Benzodiazepines and Pancreatic Cancer: A Surprising Connection Unveiled

Lorazepam Use Linked to Shorter Progression-Free Survival in Study

Attention India
5 Min Read
  • Lorazepam tied to higher risk of pancreatic cancer progression.
  • Alprazolam associated with improved survival rates.
  • Activation of GPR68 and IL-6 prompts tumor growth.

18th August 2023, Mumbai: Recent research has unveiled a concerning finding: pancreatic cancer patients who are prescribed lorazepam may experience shorter progression-free survival compared to those who do not take this benzodiazepine. This study sheds light on the potential effects of benzodiazepine use on the outcomes of cancer patients, specifically in relation to pancreatic cancer.

Lorazepam and Pancreatic Cancer Progression

Patients undergoing treatment for pancreatic cancer, a particularly aggressive form of the disease, were found to have varying progression-free survival rates based on their use of benzodiazepines. Lorazepam, commonly known as Ativan, was identified as a culprit in causing shorter progression-free survival among pancreatic cancer patients who took it to manage anxiety during their cancer treatment.

Study Findings Published in Clinical Cancer Research

The study’s findings were published in Clinical Cancer Research, a reputable journal affiliated with the American Association for Cancer Research (AACR). This research aimed to delve into the relationship between benzodiazepine use, particularly lorazepam and alprazolam, and the progression of pancreatic cancer.

Benzodiazepines and Their Role in Cancer Treatment

Benzodiazepines belong to a class of medications that can alleviate symptoms of seizures, sleeplessness, and anxiety by reducing central nervous system activity. These drugs are often prescribed to cancer patients to manage the distressing symptoms brought about by both the disease itself and the treatments. However, thorough research into the potential impact of benzodiazepine use on cancer outcomes has been lacking.

Investigating the Influence of Benzodiazepines on Tumor Growth

Dr. Michael Feigin, the senior author of the study and an associate professor of pharmacology and therapeutics at Roswell Park Comprehensive Cancer Centre, stated that while cancer therapies are usually associated with treatments like chemotherapy or immunotherapy, the use of palliative care drugs for anxiety and pain is also prevalent among cancer patients. The study aimed to understand how such drugs, including benzodiazepines, affect tumor growth.

Prevalence of Benzodiazepine Use in Cancer Treatment

The study began by evaluating the percentage of patients taking benzodiazepines during cancer treatment at Roswell Park. Among various cancer types, patients with pancreatic cancer had the highest rate of benzodiazepine use, at 40.6%. The research then delved into the relationship between benzodiazepine use and the survival rates of pancreatic cancer patients.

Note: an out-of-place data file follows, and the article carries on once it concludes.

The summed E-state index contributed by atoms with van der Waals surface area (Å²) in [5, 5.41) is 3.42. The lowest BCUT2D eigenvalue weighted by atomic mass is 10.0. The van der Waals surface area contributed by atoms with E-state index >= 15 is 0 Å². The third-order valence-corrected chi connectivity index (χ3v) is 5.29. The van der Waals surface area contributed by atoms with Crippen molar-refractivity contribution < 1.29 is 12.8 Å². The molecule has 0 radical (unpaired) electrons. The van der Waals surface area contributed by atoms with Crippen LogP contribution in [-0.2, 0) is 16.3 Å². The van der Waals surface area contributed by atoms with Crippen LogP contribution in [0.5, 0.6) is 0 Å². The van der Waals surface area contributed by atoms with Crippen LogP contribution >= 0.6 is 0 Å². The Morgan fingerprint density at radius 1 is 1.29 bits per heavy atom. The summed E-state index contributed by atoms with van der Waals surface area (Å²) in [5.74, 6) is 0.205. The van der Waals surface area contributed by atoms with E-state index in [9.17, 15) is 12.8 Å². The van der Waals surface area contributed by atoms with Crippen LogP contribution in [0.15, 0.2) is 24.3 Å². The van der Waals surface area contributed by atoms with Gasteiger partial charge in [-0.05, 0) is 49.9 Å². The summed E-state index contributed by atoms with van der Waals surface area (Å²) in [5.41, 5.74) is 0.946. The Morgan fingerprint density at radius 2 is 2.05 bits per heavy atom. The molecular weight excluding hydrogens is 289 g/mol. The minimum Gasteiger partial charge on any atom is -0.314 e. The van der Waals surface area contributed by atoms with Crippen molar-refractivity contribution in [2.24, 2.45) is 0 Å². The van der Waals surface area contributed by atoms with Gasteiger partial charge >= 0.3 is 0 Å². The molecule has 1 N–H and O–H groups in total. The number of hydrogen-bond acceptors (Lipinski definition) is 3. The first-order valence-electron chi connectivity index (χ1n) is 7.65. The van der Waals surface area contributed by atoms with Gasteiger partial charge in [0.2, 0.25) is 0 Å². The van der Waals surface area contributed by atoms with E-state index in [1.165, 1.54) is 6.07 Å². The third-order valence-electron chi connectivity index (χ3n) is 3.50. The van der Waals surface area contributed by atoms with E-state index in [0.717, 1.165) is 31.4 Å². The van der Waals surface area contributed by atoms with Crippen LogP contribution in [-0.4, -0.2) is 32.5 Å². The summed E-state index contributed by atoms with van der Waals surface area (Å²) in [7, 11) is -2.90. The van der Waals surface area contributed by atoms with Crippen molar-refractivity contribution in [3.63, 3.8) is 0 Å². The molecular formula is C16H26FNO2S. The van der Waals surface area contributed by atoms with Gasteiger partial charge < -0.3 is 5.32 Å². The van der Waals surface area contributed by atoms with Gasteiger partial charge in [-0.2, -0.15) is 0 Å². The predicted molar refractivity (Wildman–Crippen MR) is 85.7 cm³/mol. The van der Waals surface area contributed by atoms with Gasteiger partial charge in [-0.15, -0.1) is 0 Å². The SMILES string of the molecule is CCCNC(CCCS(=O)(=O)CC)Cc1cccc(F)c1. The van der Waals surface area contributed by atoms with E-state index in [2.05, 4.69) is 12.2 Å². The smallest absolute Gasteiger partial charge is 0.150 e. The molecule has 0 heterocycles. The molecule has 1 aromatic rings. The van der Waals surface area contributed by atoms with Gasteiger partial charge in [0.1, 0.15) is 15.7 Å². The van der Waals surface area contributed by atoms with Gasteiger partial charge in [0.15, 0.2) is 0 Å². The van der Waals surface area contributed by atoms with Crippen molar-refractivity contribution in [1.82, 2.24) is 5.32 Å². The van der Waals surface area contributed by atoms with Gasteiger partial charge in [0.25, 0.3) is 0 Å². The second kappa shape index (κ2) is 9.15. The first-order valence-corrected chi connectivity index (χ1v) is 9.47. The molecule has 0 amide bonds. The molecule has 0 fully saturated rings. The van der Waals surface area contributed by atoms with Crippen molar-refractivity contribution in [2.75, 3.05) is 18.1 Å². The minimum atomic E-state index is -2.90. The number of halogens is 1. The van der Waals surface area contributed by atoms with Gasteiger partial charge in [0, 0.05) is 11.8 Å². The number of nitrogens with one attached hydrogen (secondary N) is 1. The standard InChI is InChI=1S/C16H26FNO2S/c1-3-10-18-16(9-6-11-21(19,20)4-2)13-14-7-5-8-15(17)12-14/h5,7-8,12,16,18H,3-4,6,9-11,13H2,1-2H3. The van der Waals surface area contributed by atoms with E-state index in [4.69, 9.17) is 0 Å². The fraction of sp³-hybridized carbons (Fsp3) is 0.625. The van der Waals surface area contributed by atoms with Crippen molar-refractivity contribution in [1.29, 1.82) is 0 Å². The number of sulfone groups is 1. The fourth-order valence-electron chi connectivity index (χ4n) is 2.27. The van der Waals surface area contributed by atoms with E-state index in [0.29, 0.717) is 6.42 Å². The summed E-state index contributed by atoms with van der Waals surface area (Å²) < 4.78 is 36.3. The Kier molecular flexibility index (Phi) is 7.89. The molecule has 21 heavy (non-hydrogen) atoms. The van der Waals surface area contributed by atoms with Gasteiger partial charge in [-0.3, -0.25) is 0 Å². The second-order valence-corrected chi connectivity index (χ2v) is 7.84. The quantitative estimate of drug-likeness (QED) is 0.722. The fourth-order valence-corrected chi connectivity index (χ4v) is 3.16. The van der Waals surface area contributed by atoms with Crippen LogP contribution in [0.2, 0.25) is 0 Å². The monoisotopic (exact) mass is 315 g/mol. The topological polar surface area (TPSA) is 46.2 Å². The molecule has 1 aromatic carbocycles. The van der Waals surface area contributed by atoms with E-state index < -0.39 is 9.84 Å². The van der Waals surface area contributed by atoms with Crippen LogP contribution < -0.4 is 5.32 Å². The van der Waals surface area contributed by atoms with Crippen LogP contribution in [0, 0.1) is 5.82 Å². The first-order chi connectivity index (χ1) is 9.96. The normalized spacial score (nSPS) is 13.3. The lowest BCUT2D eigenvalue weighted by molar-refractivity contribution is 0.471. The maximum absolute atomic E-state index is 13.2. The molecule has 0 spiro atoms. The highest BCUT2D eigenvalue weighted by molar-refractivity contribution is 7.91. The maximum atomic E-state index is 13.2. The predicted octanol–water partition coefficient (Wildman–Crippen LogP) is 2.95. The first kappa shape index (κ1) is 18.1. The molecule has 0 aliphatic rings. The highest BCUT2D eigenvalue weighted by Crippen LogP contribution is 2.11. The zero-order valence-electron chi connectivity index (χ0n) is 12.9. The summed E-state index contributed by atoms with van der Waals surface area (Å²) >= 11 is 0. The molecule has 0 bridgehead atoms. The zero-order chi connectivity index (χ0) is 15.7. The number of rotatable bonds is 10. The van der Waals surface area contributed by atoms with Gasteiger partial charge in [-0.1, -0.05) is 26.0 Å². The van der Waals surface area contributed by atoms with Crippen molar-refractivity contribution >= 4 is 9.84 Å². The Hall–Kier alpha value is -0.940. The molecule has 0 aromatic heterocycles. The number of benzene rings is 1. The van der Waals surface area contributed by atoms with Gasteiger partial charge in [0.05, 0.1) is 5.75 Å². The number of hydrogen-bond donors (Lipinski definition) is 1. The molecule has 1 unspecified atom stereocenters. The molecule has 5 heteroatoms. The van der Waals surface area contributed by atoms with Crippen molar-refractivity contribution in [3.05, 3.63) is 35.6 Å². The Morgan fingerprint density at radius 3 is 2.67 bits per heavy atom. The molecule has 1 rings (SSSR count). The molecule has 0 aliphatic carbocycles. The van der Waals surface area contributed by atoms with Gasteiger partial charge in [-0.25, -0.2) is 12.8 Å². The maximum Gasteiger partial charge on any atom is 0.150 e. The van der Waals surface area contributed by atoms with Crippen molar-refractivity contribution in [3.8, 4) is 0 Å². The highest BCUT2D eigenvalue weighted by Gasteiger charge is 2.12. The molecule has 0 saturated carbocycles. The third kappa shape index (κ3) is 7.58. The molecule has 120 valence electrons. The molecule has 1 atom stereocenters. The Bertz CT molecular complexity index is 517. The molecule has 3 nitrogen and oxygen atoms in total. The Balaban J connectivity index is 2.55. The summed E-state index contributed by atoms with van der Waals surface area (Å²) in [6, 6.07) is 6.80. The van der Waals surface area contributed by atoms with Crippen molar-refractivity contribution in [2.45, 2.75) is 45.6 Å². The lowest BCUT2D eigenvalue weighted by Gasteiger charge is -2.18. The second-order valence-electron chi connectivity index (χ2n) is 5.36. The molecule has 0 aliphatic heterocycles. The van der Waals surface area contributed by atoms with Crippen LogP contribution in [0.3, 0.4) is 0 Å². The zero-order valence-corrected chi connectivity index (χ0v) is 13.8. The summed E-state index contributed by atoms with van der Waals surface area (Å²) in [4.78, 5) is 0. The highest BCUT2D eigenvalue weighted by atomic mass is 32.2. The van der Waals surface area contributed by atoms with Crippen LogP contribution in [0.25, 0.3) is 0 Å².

Benzodiazepine Use and Pancreatic Cancer Survival

Upon adjusting for several factors including age, race, sex, disease stage, progression, and treatments received, it was discovered that any benzodiazepine use was linked to a 30% lower risk of pancreatic cancer-related death. However, the study took a closer look at individual benzodiazepines and their specific effects on pancreatic cancer outcomes.

Lorazepam vs. Alprazolam: Contrasting Effects

The study observed stark differences in outcomes between two commonly used benzodiazepines, lorazepam and alprazolam. Patients taking alprazolam experienced significantly better progression-free survival rates, with a 62% lower risk of disease progression or death compared to non-users. Conversely, those who took lorazepam faced a 3.83-fold higher risk of disease progression or death.

Mechanistic Insights: Role of GPR68 and IL-6

Further investigations into the mechanisms behind these differences were conducted. The study found that lorazepam may activate a protein known as GPR68, which boosts the expression of the inflammatory cytokine IL-6 in the tumor microenvironment. This inflammatory response leads to increased tumor growth. Interestingly, only a specific class of benzodiazepines, n-unsubstituted benzodiazepines, including lorazepam, were found to activate GPR68.

Clinical Implications and Future Prospects

Dr. Feigin clarified that while the findings are compelling, it’s premature to recommend patients to switch medications. The study’s next step is to conduct a clinical trial to evaluate the effects of lorazepam and alprazolam on pancreatic cancer outcomes and the tumor microenvironment in humans. This research will provide valuable insights into the potential clinical implications of these findings.

The study’s findings highlight the intricate relationship between benzodiazepine use and the progression of pancreatic cancer. While benzodiazepines are commonly prescribed to manage symptoms in cancer patients, careful consideration is necessary regarding their potential impact on cancer outcomes. As ongoing research delves deeper into the mechanisms behind these effects, patients and healthcare professionals will gain a clearer understanding of how to best manage anxiety and pain in cancer treatment while ensuring optimal outcomes.

-by Kashvi Gala

Share This Article
Leave a comment

Leave a Reply